The BTB/POZ zinc finger protein Broad-Z3 promotes dendritic outgrowth during metamorphic remodeling of the peripheral stretch receptor dbd
1 Department of Biology, Box 351800, University of Washington, Seattle, WA 98195, USA
2 Janelia Farm Research Campus, Howard Hughes Medical Institute, 19700 Helix Drive, Ashburn, VA 20147, USA
3 MRC Centre for Developmental Neurobiology, King's College London, Guy's Hospital Campus, London SE1 1UL, UK
Neural Development 2011, 6:39 doi:10.1186/1749-8104-6-39Published: 12 December 2011
Various members of the family of BTB/POZ zinc-finger transcription factors influence patterns of dendritic branching. One such member, Broad, is notable because its BrZ3 isoform is widely expressed in Drosophila in immature neurons around the time of arbor outgrowth. We used the metamorphic remodeling of an identified sensory neuron, the dorsal bipolar dendrite sensory neuron (dbd), to examine the effects of BrZ3 expression on the extent and pattern of dendrite growth during metamorphosis.
Using live imaging of dbd in Drosophila pupae, we followed its normal development during metamorphosis and the effect of ectopic expression of BrZ3 on this development. After migration of its cell body, dbd extends a growth-cone that grows between two muscle bands followed by branching and turning back on itself to form a compact dendritic bundle. The ectopic expression of the BrZ3 isoform, using the GAL4/UAS system, caused dbd's dendritic tree to transform from its normal, compact, fasciculated form into a comb-like arbor that spread over on the body wall. Time-lapse analysis revealed that the expression of BrZ3 caused the premature extension of the primary dendrite onto immature myoblasts, ectopic growth past the muscle target region, and subsequent elaboration onto the epidermis. To control the timing of expression of BrZ3, we used a temperature-sensitive GAL80 mutant. When BrZ3 expression was delayed until after the extension of the primary dendrite, then a normal arbor was formed. By contrast, when BrZ3 expression was confined to only the early outgrowth phase, then ectopic arbors were subsequently formed and maintained on the epidermis despite the subsequent absence of BrZ3.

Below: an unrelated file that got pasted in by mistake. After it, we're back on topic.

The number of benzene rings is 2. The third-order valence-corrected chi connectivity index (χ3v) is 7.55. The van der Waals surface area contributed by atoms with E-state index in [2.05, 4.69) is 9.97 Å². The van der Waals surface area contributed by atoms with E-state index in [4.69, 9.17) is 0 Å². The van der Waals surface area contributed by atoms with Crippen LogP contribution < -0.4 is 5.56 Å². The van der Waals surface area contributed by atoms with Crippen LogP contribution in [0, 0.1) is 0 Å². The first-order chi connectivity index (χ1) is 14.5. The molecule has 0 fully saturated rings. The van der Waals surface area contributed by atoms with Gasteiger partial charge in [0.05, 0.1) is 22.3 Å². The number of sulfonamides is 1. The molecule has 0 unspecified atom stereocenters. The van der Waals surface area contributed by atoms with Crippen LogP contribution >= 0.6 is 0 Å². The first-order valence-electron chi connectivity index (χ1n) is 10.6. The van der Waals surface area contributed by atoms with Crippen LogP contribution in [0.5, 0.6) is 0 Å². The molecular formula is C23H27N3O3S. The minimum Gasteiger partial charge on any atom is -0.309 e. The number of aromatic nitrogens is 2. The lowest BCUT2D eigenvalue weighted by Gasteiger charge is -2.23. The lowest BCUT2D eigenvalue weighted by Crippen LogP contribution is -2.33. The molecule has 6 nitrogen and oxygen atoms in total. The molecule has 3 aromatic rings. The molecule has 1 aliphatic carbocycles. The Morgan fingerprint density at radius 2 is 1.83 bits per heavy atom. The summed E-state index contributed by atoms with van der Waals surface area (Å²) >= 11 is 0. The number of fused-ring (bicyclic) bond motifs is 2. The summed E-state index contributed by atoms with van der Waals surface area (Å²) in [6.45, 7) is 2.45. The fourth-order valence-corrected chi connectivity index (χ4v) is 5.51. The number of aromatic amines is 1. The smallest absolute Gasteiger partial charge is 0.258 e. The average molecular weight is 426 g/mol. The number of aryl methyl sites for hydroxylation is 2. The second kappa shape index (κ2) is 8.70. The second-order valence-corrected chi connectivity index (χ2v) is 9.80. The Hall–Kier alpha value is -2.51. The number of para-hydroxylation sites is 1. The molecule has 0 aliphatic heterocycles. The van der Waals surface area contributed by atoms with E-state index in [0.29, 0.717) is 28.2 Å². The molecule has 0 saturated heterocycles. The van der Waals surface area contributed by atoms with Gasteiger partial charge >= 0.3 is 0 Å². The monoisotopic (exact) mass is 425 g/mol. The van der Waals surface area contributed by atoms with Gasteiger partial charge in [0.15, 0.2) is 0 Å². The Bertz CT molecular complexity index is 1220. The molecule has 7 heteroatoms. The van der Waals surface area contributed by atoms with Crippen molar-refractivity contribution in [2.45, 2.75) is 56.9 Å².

The adult arbor of dbd is a highly branched arbor whose branches self-fasciculate to form a compact dendritic bundle. The ectopic expression of BrZ3 in this cell causes a premature extension of its growth-cone, resulting in dendrites that extend beyond their normal muscle substrate and onto the epidermis, where they form a comb-shaped, ectopic arbor. Our quantitative data suggest that new ectopic arbor represents an 'unpacking' of the normally fasciculated arbor onto the epidermis. These data suggest that the nature of their local environment can change dendrite behavior from self-adhesion to self-avoidance.